Alejandro Avendano is a research assistant at the University of Texas at Austin. He received his Bachelors in Civil Engineering from the Technological University of Panama and his Masters in Structural Engineering from The University of Texas at Austin. His research interests include the behavior of prestressed concrete elements.
1. AASHTO, LRFD Bridge Design Specifications, 4th Edition, 2008 Interim Revisions, American Association of State Highway and Transportation Officials, Washington, D.C., 2008.
2. ACI Committee 318, Building Code Requirements for Structural Concrete (ACI 318-08), American Concrete Institute, Farmington Hills, MI, 2008.
3. Avendaño, A., Bayrak, O., “Shear Strength and Behavior of Prestressed Concrete Beams”, Technical Report for TxDOT IAC-88-5DD1A003-3, The University of Texas at Austin, Austin, Texas, 2008. 180 pp.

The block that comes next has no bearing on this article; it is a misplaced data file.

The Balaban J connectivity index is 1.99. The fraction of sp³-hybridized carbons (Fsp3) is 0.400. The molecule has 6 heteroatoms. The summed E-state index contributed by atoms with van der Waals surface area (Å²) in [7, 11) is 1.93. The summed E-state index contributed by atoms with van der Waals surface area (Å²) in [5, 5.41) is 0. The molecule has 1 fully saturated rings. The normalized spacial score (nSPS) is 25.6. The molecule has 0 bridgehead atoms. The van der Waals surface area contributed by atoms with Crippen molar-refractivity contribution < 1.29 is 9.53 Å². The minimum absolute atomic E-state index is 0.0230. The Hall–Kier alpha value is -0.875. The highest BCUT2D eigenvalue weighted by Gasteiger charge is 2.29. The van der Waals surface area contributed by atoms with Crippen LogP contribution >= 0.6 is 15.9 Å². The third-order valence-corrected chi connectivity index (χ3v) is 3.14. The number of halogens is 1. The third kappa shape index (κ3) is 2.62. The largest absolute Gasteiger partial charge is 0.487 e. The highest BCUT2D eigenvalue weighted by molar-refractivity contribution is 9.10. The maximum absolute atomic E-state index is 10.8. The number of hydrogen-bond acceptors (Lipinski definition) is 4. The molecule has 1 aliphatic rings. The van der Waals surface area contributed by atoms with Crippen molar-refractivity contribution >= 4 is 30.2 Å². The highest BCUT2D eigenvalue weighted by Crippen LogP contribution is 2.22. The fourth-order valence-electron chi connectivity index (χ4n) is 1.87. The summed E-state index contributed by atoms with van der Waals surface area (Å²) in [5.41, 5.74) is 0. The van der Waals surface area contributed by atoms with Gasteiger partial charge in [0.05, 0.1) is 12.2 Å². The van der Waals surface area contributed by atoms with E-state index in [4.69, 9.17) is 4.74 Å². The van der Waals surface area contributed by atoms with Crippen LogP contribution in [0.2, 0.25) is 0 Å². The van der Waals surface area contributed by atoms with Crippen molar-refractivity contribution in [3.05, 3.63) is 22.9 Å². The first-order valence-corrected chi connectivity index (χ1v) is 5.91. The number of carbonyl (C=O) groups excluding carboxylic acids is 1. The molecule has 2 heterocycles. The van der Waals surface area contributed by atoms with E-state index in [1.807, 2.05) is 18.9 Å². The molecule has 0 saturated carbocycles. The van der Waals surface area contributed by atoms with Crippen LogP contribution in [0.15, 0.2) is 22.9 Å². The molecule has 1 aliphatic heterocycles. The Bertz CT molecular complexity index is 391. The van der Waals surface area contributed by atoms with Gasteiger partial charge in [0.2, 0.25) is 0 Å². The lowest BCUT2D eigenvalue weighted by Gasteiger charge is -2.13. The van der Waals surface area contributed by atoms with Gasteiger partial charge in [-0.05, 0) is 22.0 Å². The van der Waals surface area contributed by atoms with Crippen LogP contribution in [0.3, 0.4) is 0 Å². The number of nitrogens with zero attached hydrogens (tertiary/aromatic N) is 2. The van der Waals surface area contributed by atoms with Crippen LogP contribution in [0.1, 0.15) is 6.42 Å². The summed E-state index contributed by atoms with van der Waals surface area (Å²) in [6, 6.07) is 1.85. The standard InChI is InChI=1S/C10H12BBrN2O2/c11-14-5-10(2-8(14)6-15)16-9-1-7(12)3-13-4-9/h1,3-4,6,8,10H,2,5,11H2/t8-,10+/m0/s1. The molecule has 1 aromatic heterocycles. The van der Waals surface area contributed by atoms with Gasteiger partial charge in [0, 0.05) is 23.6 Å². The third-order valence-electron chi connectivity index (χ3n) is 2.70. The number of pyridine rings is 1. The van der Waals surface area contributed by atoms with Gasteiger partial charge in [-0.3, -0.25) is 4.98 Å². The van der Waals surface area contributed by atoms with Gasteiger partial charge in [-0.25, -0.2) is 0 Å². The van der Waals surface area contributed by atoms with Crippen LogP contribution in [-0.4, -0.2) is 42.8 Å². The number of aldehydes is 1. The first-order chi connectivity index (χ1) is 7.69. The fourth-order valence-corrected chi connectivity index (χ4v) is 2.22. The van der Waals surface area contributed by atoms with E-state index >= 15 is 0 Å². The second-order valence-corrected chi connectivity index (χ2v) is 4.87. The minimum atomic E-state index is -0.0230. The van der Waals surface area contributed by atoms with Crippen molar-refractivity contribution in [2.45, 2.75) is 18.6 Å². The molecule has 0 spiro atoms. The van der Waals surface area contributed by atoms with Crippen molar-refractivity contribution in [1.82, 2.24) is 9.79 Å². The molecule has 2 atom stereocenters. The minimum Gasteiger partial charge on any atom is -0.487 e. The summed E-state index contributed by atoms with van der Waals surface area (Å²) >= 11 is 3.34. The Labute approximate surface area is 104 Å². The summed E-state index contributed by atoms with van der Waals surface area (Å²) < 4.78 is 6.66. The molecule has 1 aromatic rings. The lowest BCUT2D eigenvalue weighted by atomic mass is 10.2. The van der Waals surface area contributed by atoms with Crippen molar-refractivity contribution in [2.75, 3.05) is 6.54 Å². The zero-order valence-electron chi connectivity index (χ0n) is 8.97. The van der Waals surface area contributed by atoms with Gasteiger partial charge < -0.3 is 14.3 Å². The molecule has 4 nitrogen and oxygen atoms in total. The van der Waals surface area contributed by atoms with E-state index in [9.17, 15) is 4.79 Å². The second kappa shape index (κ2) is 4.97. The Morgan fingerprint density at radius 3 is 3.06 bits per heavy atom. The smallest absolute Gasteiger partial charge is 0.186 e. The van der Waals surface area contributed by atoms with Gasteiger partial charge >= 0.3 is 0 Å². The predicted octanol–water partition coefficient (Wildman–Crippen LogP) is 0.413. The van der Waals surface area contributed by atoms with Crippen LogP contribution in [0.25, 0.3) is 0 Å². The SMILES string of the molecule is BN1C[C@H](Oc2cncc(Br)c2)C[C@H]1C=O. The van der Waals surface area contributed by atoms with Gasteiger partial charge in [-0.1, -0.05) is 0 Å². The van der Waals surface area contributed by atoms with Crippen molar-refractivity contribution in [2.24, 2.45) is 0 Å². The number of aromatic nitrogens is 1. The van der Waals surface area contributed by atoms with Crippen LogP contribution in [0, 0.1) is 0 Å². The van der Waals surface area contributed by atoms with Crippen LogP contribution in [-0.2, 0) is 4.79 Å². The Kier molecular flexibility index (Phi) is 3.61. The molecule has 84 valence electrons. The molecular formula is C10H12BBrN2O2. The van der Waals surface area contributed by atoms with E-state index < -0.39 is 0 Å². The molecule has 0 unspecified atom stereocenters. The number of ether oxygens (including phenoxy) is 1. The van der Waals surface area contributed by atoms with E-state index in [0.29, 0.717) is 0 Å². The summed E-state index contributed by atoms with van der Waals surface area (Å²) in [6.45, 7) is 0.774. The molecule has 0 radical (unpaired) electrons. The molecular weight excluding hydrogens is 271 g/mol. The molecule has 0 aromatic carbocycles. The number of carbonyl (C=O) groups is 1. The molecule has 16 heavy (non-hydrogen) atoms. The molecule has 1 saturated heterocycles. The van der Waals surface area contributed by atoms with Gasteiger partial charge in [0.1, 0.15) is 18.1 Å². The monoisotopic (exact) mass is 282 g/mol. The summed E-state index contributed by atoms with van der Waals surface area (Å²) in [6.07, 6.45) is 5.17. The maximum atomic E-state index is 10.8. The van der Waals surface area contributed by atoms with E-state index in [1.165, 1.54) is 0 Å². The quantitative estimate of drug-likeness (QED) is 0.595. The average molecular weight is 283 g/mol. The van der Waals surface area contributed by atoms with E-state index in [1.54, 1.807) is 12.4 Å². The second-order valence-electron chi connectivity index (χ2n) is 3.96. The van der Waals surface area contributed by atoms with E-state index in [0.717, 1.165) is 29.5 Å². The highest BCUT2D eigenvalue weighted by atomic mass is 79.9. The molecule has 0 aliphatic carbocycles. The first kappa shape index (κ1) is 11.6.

. 4. MacGregor, J. G., Sozen, M. A., and Siess, C. P., “Effect of Draped Reinforcement on Behavior of Prestressed Concrete Beams,” Journal of the American Concrete Institute, V. 32, No. 6, December 1960, pp. 649-677.
5. Ramirez, J. A., and Breen, J. E., “Experimental Verification of Design Procedures for Shear and Torsion in Reinforced and Prestressed Concrete,” Research Report 248-3, Center of Transportation Research, University of Texas at Austin, Austin, Texas, November 1983.